Class: Mammalia

Order: Rodentia

Family: Cricetidae

Genus: Oryzomys

Species: O. palustris

This species would benefit from the human by products left behind in the transect. Rats eat many leftovers. They also feed off of the plants that exists in the transect.

3. American Robin:

Phylum: Chordata

Class: Aves

Order: Passeriformes

Family: Turdidae

Genus: Turdus

Species: T. migratorius

The robin would likely feed off of the seeds and small invertebrates that inhabit the transect.

4. House Sparrow:

Phylum: Chordata

Class: Aves

Order: Passeriformes

Family: Passeridae

Genus: Passer

Species: P. domesticus

The house sparrow feeds off of weeds and small plants that grow in our transect but they are also adaptable would likely also feed off of any human leftovers in the area and potentially some small invertebrates as well.

5. North American Deermouse:

Phylum: Chordata

Class: Mammalia

Order: Rodentia

Family: Cricetidae

Genus: Peromyscus

Species: P. maniculatus

Deermouse will eat a variety of things, from invertebrates to plants to fungi. The transect houses all of these and also some human leftovers that the mice would likely also feed off of.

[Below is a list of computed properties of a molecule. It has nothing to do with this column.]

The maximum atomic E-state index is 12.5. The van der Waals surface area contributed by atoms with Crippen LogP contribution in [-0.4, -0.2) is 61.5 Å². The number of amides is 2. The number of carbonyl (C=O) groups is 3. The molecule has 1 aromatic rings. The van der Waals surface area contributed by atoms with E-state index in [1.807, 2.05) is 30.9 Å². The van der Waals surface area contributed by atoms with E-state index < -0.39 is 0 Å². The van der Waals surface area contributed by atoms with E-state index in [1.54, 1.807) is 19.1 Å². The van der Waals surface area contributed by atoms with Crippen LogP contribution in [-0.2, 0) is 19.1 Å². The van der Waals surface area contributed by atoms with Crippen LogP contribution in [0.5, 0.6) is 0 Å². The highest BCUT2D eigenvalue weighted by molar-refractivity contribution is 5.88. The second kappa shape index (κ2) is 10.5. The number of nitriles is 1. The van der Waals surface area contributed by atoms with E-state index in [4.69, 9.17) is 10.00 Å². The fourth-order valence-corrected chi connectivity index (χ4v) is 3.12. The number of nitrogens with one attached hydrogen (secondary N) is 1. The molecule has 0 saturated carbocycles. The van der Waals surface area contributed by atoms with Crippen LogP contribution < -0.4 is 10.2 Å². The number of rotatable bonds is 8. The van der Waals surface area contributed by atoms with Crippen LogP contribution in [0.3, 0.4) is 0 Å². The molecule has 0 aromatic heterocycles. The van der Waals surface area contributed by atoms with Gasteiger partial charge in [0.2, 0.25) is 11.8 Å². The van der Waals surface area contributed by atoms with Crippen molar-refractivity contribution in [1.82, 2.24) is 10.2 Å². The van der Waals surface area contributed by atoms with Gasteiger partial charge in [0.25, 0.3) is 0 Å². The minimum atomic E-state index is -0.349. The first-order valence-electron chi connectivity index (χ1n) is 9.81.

DMBFoodWeb.JPG


Conclusions:

The organisms within our transect represent an ecological community. They feed off of each other and need each other to thrive. The plants feed off of nutrients in the soil left behind by decomposers, in turn invertebrates and vertebrates feed on the plants. Some vertebrates also feed on the invertebrates. When the vertebrates and invertebrates and plants die, decomposers such as fungi and bacteria help them decompose and the nutrients return to the soil for the cycle to restart.

It is difficult to make any conclusions about keystone species and indicator species as well as about carrying capacity in the transect because this transect is highly maintained by the American University Campus. It is highly likely that any resources that the transect lacks are supplemented by maintenance to keep it looking nice and alive.



Wednesday, February 03, 2016

'Exercise 4 - Plantae and Fungi

Purpose:

The purpose of this lab was to observe and classify some of the types of plants and fungi in our transects. This was done by collecting various samples of plant life from the transects and observing cross sections of these samples.

Materials and Methods:

1. 5 different plant samples were collected from transect.

2. Location of plants and description were recorded.

3. Cross sections of the plants were made and observed using a dissecting scope.

4. Different kinds of fungi from the lab were observed and classified

5. A Burlese funnel was prepared using the leaf litter from the transect.

Data and Observations:

Plant 1:

DMBPlant1.jpg

Figure 1: An image of the sample taken from plant 1. The branch is about 30 cm long.

This plant was found towards the northwest of our transact. This branch is taken off a small plant that has no leaves but it does have stalks. Since it's winter, the plant was dead and it was hard to tell exactly how tall it would have been when alive but we estimated approximately 50 cm tall.